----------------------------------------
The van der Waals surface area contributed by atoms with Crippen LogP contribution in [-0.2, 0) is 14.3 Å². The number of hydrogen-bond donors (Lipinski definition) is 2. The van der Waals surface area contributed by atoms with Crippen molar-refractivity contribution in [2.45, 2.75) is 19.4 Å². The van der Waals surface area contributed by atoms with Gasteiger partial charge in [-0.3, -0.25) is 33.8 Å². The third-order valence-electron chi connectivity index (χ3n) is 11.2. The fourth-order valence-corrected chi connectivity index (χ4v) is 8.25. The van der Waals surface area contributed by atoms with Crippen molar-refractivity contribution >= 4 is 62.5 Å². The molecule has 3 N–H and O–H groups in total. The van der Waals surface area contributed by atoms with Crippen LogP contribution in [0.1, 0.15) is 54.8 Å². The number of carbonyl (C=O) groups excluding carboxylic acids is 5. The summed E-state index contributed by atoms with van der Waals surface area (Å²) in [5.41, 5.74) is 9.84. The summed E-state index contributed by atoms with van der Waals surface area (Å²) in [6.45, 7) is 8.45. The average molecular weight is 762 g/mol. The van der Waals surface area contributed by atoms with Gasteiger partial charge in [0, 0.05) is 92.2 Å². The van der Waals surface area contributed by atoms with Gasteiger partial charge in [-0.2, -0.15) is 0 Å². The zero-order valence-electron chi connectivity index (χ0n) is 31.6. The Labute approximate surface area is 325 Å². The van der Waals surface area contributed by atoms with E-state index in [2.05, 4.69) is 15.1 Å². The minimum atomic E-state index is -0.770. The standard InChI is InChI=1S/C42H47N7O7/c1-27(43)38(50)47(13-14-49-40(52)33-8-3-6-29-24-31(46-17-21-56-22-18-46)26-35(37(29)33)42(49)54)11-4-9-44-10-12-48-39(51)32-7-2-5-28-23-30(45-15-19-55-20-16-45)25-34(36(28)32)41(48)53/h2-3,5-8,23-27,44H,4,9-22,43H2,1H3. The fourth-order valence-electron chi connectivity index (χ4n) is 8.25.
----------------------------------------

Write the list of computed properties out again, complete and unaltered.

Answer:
The van der Waals surface area contributed by atoms with Crippen LogP contribution in [-0.2, 0) is 14.3 Å². The number of hydrogen-bond donors (Lipinski definition) is 2. The van der Waals surface area contributed by atoms with Crippen molar-refractivity contribution in [2.45, 2.75) is 19.4 Å². The van der Waals surface area contributed by atoms with Gasteiger partial charge in [-0.3, -0.25) is 33.8 Å². The third-order valence-electron chi connectivity index (χ3n) is 11.2. The fourth-order valence-corrected chi connectivity index (χ4v) is 8.25. The van der Waals surface area contributed by atoms with Crippen molar-refractivity contribution >= 4 is 62.5 Å². The molecule has 3 N–H and O–H groups in total. The van der Waals surface area contributed by atoms with Crippen LogP contribution in [0.1, 0.15) is 54.8 Å². The number of carbonyl (C=O) groups excluding carboxylic acids is 5. The summed E-state index contributed by atoms with van der Waals surface area (Å²) in [5.41, 5.74) is 9.84. The summed E-state index contributed by atoms with van der Waals surface area (Å²) in [6.45, 7) is 8.45. The average molecular weight is 762 g/mol. The van der Waals surface area contributed by atoms with Gasteiger partial charge in [0, 0.05) is 92.2 Å². The van der Waals surface area contributed by atoms with Gasteiger partial charge in [-0.2, -0.15) is 0 Å². The zero-order valence-electron chi connectivity index (χ0n) is 31.6. The Labute approximate surface area is 325 Å². The van der Waals surface area contributed by atoms with E-state index in [2.05, 4.69) is 15.1 Å². The minimum atomic E-state index is -0.770. The standard InChI is InChI=1S/C42H47N7O7/c1-27(43)38(50)47(13-14-49-40(52)33-8-3-6-29-24-31(46-17-21-56-22-18-46)26-35(37(29)33)42(49)54)11-4-9-44-10-12-48-39(51)32-7-2-5-28-23-30(45-15-19-55-20-16-45)25-34(36(28)32)41(48)53/h2-3,5-8,23-27,44H,4,9-22,43H2,1H3. The fourth-order valence-electron chi connectivity index (χ4n) is 8.25.